• University of California
  • LAUSD
USC graduate students Mariel Bello, Nina Christie and Alyssa Morris, left to right, pose for a selfie to forward to their congressman as they join national protests against the GOP tax bill.
USC graduate students Mariel Bello, Nina Christie and Alyssa Morris, left to right, pose for a selfie to forward to their congressman as they join national protests against the GOP tax bill. (Al Seib / Los Angeles Times)

In and around Los Angeles:

  1. An Inland Empire school district has launched an internal investigation of the suicide of a 13-year-old girl who was the apparent victim of repeated bullying by classmates.

  2. L.A. Unified is promoting a hotline that employees can use to report harassment.

In California:

  1. California colleges and universities do better than their peers at protecting free speech — but some still have work to do, a new report finds.
  2. How professional sports teams in the state are getting involved in math and science education.
  3. A school district in Northern California is fighting chronic absenteeism with incentives for students.

Nationwide:

  1. Some University of Baltimore students turned their backs on Betsy DeVos when she spoke at their commencement Monday.
  2. The tax bill no longer includes a measure that would have increased taxes for graduate students, but they may not be out of the woods.
(Maria Alejandra Cardona / Los Angeles Times)

Female politicians are used to finding themselves in rooms full of men.

But on Friday, two of the nation’s most prominent political women got the chance to address 10,000 girls.

Hillary Clinton and Sen. Kamala Harris (D-Calif.) shared their experiences and offered advice to the young women in middle and high school at the annual Girls Build L.A. leadership summit in downtown Los Angeles.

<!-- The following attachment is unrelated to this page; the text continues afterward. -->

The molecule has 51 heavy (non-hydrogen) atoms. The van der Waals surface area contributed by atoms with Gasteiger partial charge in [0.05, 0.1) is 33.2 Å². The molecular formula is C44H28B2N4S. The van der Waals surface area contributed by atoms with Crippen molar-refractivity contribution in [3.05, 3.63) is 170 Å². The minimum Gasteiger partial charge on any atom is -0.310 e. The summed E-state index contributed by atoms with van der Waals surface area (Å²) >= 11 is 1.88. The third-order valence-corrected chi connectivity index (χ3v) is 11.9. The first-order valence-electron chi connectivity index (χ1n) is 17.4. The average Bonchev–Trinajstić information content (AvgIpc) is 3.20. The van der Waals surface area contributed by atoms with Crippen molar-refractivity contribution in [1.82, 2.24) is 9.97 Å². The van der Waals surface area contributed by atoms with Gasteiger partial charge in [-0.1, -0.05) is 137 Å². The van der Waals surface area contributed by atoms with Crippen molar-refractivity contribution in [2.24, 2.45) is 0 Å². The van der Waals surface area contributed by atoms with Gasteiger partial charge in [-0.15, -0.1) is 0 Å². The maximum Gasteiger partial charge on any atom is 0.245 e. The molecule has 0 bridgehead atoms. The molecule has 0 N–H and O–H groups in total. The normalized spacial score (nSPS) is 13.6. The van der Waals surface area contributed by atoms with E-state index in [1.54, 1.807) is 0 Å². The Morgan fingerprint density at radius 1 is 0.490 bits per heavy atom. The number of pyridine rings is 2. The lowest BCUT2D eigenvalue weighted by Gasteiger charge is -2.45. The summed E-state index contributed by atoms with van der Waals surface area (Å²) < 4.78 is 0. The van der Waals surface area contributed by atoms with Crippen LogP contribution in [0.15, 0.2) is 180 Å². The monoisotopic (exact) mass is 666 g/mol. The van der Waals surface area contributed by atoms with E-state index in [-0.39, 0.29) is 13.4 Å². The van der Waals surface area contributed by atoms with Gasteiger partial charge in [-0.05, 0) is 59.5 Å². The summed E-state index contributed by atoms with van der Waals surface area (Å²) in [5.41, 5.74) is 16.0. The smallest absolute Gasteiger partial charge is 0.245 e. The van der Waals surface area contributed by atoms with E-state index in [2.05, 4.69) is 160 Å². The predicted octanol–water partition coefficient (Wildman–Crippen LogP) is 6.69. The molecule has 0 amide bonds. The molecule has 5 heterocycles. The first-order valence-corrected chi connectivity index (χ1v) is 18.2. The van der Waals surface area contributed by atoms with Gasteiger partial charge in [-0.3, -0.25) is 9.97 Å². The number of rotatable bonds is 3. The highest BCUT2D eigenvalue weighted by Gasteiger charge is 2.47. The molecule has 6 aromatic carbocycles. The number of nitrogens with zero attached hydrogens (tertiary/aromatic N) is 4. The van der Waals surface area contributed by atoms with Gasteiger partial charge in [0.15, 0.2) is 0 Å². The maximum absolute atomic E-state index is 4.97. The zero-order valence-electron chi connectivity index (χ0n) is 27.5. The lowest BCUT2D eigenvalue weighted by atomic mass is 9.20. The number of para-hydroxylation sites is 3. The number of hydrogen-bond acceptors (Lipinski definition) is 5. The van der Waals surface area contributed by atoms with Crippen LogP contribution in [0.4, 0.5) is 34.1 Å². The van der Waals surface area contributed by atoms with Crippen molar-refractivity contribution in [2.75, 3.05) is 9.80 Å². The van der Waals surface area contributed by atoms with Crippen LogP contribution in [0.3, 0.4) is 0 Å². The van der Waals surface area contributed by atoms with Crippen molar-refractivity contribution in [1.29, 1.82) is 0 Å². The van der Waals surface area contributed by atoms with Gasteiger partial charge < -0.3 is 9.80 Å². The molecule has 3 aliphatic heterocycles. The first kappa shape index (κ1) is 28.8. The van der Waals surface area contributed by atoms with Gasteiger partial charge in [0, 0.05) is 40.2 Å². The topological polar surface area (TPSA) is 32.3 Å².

Kamala Harris
Kamala Harris (Jae C. Hong / Associated Press)

In and around Los Angeles:

  1. Some parents are suing to halt construction of a large apartment development next door to Palms Elementary School.
  2. Hillary Clinton and Kamala Harris offered advice to 10,000 local teenage girls Friday.
  3. A high school student who was drawn into a sexual relationship with her teacher won a $2.8-million judgment against the Hacienda La Puente Unified School District.

In California:

  1. A conservative UC Berkeley student has made it her mission to foster civilized political discourse.
  2. A new report looks at ways California’s public colleges and universities can better manage the high costs of pressing renovation and construction needs.

Nationwide:

  1. A look at the Kindness Curriculum, which aims to help preschoolers become more aware of their emotions.
  2. Washington, D.C.’s board of education may investigate graduation standards.
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  • Higher Education
  • K-12
  • University of California
A Sandy Hook memorial is seen on the first anniversary of the shooting.
A Sandy Hook memorial is seen on the first anniversary of the shooting. (Robert F. Bukaty / Associated Press)

In and around Los Angeles:

  1. L.A. Unified is promoting a national day of service on Martin Luther King Jr. Day in January.
  2. An father who has been serving abroad in the U.S. Naval Reserve for more than a year surprised his children with a visit at their school in Monrovia.

In California:

  1. Applications to UC campuses broke new records this year. 
  2. Five California colleges lead the way in Latino graduation rates.

Nationwide:

  1. The mourning never ends in Newtown, Conn., where five years ago, the shooting at Sandy Hook Elementary School killed 26 people, including 20 children.
  2. Babies born to mothers who lived near fracking wells face many health risks, a study finds.
  • Higher Education
  • California State University
  • University of California
UC Riverside
UC Riverside (Irfan Khan / Los Angeles Times)

Five California colleges and universities rank among the nation’s top 10 for promoting Latino student success, a new study has found.

Whittier College topped the list by the Education Trust, which analyzed data from 613 public and private four-year institutions.

Whittier, a private nonprofit liberal arts college, had a higher graduation rate for Latinos — 71.2% — than whites — 65.6% — based on a weighted average over 2013, 2014 and 2015. Whittier also had the highest graduation rates for Latinos when compared to other colleges with similar demographics.